Foreign aid used to only flow out from the United States; now it’s flowing in as well. That’s great. It’s a good sign for the world that rich people everywhere are helping poor people devastated by Katrina.
In the last week I heard two people I respect lamenting this aid. One was Robert Reich, Labor Secretary in the Clinton Administration. The other was a professor at Princeton. Each said that he was appalled that the United States had sunk to such depths that foreign aid is required.
The “sunk to such depths” part is, of course, a shot at the Bush administration which deserves much criticism for the AFTERMATH but NOT for the botched evacuation of New Orleans, the flood levies, or the terrible blight of poverty in American cities which the media ignores until its pathology is exposed by disaster. The administration may even be learning to criticize itself which would be a very good thing but is the not the subject of this post. The levies and dysfunctional inner cities have been ignored on a bipartisan basis for years but that’s not the subject of this post either.
Many of the countries which have offered us aid, like Afghanistan, are poor themselves. Some like the Gulf Emirates, are rich. Some like Cuba and Venezuela certainly see propaganda value in offering to help the world’s only super-power. None of this matters. What does matter is that the world is a better place when those who can help provide help to those who need it no matter how many national borders are in the way.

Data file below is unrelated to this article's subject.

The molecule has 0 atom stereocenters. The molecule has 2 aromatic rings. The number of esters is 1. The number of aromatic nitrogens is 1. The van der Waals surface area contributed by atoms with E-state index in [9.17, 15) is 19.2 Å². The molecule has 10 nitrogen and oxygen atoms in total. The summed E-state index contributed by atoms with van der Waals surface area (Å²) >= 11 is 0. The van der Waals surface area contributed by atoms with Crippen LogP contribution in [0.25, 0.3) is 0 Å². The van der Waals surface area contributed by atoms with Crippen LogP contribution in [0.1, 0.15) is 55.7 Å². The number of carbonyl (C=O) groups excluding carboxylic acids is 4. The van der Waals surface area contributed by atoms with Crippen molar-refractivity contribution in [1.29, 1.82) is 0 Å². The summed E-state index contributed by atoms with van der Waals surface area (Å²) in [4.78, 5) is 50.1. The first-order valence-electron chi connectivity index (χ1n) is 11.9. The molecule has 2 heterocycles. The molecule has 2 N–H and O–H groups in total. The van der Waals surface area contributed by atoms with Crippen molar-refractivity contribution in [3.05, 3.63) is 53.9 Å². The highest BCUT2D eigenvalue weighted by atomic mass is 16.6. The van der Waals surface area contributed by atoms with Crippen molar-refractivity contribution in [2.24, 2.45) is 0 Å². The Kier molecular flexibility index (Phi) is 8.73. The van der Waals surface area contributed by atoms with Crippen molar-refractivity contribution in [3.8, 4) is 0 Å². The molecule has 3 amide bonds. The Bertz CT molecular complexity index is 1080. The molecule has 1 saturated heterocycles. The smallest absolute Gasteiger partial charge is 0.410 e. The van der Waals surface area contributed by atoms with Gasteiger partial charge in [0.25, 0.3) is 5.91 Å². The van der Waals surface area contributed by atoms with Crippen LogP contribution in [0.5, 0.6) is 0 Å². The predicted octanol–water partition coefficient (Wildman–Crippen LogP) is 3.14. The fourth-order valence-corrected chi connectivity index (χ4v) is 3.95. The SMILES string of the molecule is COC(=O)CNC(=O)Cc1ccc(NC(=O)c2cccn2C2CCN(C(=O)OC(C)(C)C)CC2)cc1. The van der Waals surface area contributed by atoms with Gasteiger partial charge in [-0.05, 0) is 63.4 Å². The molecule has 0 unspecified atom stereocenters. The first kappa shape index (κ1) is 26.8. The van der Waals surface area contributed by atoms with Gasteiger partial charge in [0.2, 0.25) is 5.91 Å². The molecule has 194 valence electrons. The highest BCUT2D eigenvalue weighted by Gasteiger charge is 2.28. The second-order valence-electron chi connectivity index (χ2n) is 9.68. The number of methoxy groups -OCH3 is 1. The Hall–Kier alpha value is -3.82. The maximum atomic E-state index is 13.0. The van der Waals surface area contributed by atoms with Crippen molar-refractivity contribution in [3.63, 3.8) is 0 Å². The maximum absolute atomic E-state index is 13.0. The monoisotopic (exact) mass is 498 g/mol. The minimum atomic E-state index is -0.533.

The globalization of the world economy is a good thing as Thomas Friedman writes so ably in The World is Flat. A benefit he didn’t write about is the internationalization of disaster relief. When New York was struck on 9/11, it received help from all over the US. No one said it was a bad thing that a fireman from a poor state like Louisiana should be helping a rich state like New York. Clearly we are better of with backup national stockpiles of disaster supplies (assuming we can deliver them) than we are with each state or even city having to stockpile everything on its own.
Similarly the world can cope with disasters much more effectively and prepare for them better if every nation can count on emergency help from every other nation. There is no shame in accepting that help whether you’re a rich city like New York or a rich country like the US. Over time, of course, we contribute more than we take in the aid equation because we are still relatively rich. That’s fine. We ought to do that. But we shouldn’t be too proud to accept aid nor so chauvinistic that we think it a disgrace that any of our people might benefit from outside help.
We should be appalled that government at all three levels seems to have failed the people of New Orleans. We must and we will fix the problems that led to these failures. We should be proud of the response of Americans (we are more than our governments even though we are responsible for them). At the Red Cross office where Mary has been volunteering, they are deluged not only with evacuees who’ve made their way as far North as New Jersey but also with nonstop offers of substantial help. It’s hard to find a blog or a baseball player’s hat without a Red Cross emblem.
Despite much real (and even more reported) antiAmericanism worldwide, foreign people and foreign governments do want to help Americans. It is an arrogance which is out of place in a flattening world to be ashamed of accepting that help.